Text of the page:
The Interstellar Medium Group at Space Telescope Science Institute 

The Interstellar Medium* Group at the Space Telescope Science Institute (STScI) is a collaboration between STScI research staff, associated external collaborators, and the students and postdocs with whom they work. We meet weekly, pool resources and expertise, and collaborate on research projects. We focus on interstellar, circumstellar, and circumgalactic media, mainly in nearby galaxies. But our interests are diverse and we often use stars and stellar populations in our analyses; hence the *. We hang out on the West 4th floor of the Rotunda.

Nearby Galaxies as Laboratories

The overall focus of the ISM*@ST group is the study of nearby galaxies (including the Milky Way) as laboratories for the physical processes of the ISM, star formation, stellar feedback, and galaxy evolution. We are broad in our approach: we use wavelengths from radio to ultraviolet, spectroscopy and imaging, bayesian inference and deep learning, targeted observations and archival studies. The following are some areas of specific scientific focus:

Lifecycle of Metals

We study the life-cycle of dust and metals in nearby galaxies, from the stars to the interstellar medium (ISM) via stellar winds, within the ISM between the dust and gas phases, and between the ISM and the circumgalactic medium (CGM) via galactic outflows. Components of this research path include:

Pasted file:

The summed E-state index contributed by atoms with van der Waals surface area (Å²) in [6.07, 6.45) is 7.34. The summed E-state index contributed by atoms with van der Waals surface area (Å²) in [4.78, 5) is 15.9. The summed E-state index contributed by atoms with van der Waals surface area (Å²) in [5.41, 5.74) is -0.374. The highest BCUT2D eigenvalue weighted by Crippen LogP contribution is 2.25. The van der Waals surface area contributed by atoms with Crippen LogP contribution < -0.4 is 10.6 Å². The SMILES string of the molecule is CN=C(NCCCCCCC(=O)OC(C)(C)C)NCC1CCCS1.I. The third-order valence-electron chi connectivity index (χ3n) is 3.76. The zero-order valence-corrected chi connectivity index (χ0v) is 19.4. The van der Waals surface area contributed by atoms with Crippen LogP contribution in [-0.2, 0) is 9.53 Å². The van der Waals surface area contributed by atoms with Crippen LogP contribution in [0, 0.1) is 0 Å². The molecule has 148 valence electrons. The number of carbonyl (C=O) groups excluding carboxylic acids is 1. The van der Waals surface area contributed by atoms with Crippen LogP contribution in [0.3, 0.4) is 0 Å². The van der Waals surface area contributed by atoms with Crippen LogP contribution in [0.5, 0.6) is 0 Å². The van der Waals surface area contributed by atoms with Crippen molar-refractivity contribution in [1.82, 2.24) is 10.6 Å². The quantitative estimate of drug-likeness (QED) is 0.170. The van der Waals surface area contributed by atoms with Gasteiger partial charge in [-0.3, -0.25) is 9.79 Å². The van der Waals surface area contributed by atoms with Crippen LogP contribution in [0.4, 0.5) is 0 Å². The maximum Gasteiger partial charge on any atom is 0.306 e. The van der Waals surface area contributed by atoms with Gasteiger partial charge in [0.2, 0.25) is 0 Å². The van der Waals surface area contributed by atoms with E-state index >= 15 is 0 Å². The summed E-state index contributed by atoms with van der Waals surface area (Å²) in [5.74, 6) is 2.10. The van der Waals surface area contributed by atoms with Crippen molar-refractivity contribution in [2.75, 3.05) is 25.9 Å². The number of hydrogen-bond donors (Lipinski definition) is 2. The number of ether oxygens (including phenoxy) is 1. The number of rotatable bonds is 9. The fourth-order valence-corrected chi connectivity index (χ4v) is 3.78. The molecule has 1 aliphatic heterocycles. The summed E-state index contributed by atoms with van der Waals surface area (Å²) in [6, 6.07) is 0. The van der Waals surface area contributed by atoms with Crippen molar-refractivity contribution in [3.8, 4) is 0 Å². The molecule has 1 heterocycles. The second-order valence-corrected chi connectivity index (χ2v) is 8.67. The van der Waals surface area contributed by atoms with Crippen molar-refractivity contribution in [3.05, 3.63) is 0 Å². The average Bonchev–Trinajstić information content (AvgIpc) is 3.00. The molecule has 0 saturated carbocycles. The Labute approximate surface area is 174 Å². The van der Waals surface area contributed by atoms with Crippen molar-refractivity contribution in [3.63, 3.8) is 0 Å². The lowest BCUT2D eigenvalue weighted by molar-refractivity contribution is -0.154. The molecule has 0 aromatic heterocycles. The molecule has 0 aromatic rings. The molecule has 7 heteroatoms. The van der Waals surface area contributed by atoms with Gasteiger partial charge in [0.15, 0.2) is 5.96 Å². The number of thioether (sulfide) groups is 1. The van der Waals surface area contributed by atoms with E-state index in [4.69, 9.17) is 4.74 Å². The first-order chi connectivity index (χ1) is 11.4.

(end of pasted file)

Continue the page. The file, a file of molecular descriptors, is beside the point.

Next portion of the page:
ISM Structure

We study the multi-dimensional structure of gas and dust in the nearby ISM using observational and statistical tools. Topics of interest include:

Dust Properties

We investigate the size, shape, composition, and alignment of interstellar dust grains using a range of observations that are interpreted with a rich set of models.

A selection of the observations we pursue include:

These observations are measured and interpreted with a range of models including:

Star Formation & Stellar Populations

We study the different stages of star formation  in the Milky Way and nearby galaxies, from molecular clouds, to young stellar objects (YSOs), to the UV emission from young massive stars.  In particular, studying star formation in nearby galaxies allows us to study the effects of metallicity on the star formation process.

Our goals are to understand: